THE Insurance Commission (IC) said a technical working group (TWG) will be established to look at enhancing and expanding the mandatory insurance coverage for overseas Filipino workers (OFWs) as mandated by the law.
“[Philippine Overseas Employment Administration (POEA) Administrator Bernard P. Olalia] directed the constitution of a TWG to discuss this proposal especially that an amendatory law may be needed to implement this,” Jose Mari F. Tolentino, director of IC’s legal services group, told BusinessWorld in a text message.
“The IC is part of the TWG and will take an active role in the discussions.”
In a statement on Wednesday, Insurance Commissioner Dennis B. Funa said that there are several proposals for the enhancement of the mandatory insurance coverage for the OFWs.
These include “the inclusion of ‘war risks’ in the coverage of the compulsory insurance which includes invasion, insurrection, and military coup,” and the requirement of direct hires and rehires to have insurance coverage.
Under the Migrant Workers and Overseas Filipinos Act of 1995, an OFW hired by an recruitment agency is required to secure insurance coverage which shall be at no cost for the migrant.
However, Mr. Funa said that insurance coverage for direct hires and rehires is “optional.”
“Currently, they are not included under the law but are exposed to the same risks as agency-hired workers,” Mr. Tolentino added.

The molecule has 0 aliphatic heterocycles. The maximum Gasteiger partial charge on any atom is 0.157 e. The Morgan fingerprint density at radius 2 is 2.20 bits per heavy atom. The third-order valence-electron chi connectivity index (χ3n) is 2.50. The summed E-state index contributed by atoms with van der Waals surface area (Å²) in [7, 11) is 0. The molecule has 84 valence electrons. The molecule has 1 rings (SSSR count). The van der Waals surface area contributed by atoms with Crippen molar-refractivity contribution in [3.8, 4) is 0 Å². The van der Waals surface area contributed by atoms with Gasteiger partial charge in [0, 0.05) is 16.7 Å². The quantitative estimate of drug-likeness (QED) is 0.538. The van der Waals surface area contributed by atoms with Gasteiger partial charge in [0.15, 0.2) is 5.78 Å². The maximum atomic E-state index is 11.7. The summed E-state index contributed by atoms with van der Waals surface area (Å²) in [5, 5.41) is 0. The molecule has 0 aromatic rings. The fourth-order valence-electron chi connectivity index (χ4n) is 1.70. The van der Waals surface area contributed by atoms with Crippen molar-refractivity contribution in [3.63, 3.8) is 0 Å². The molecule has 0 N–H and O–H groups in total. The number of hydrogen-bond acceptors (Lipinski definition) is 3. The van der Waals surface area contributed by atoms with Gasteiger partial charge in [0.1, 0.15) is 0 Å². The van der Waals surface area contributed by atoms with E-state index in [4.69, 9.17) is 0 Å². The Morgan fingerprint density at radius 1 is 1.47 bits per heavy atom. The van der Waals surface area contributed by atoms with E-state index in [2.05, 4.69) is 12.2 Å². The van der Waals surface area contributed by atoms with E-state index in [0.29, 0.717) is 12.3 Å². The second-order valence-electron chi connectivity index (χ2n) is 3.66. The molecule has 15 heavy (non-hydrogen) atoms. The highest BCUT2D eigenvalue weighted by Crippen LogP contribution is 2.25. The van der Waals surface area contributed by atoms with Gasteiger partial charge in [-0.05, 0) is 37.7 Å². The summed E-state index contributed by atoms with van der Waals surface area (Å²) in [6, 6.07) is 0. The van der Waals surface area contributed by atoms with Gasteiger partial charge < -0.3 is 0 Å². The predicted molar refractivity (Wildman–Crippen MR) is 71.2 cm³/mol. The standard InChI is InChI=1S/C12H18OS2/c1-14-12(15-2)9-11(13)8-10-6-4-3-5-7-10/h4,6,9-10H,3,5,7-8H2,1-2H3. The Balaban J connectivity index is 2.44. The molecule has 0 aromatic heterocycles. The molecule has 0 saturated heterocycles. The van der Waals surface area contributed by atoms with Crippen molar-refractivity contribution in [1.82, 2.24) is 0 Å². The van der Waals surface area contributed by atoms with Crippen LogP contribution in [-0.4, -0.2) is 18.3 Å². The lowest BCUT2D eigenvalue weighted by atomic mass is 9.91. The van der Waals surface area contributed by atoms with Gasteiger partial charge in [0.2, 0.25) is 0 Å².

The proposals were made during a meeting of government agencies, associations of recruitment agencies, members of the labor sector as well as insurance companies following the death of domestic helper Joanna D. Demafelis in Kuwait.
In February, Ms. Demafelis was found dead in a freezer in an abandoned apartment in the Gulf state.
Since then, the Philippines expanded a ban on sending workers to Kuwait, after President Rodrigo R. Duterte pressed Kuwait to improve safeguards following reports of abuse and exploitation of Filipino workers there.
Mr. Funa said the family of Ms. Demafelis received death benefits under the OFW Insurance Program.
In May 2014, Paramount Life and General Insurance Corp. issued a 24-month insurance policy to Ms. Demafelis.
However, the insurer paid the claim for the death benefit in favor of the declared beneficiaries of Ms. Demafelis despite the fact that the date of her death was undetermined.
Aside from the insurance benefit, the family received financial aid from the government totaling P600,000. — Karl Angelo N. Vidal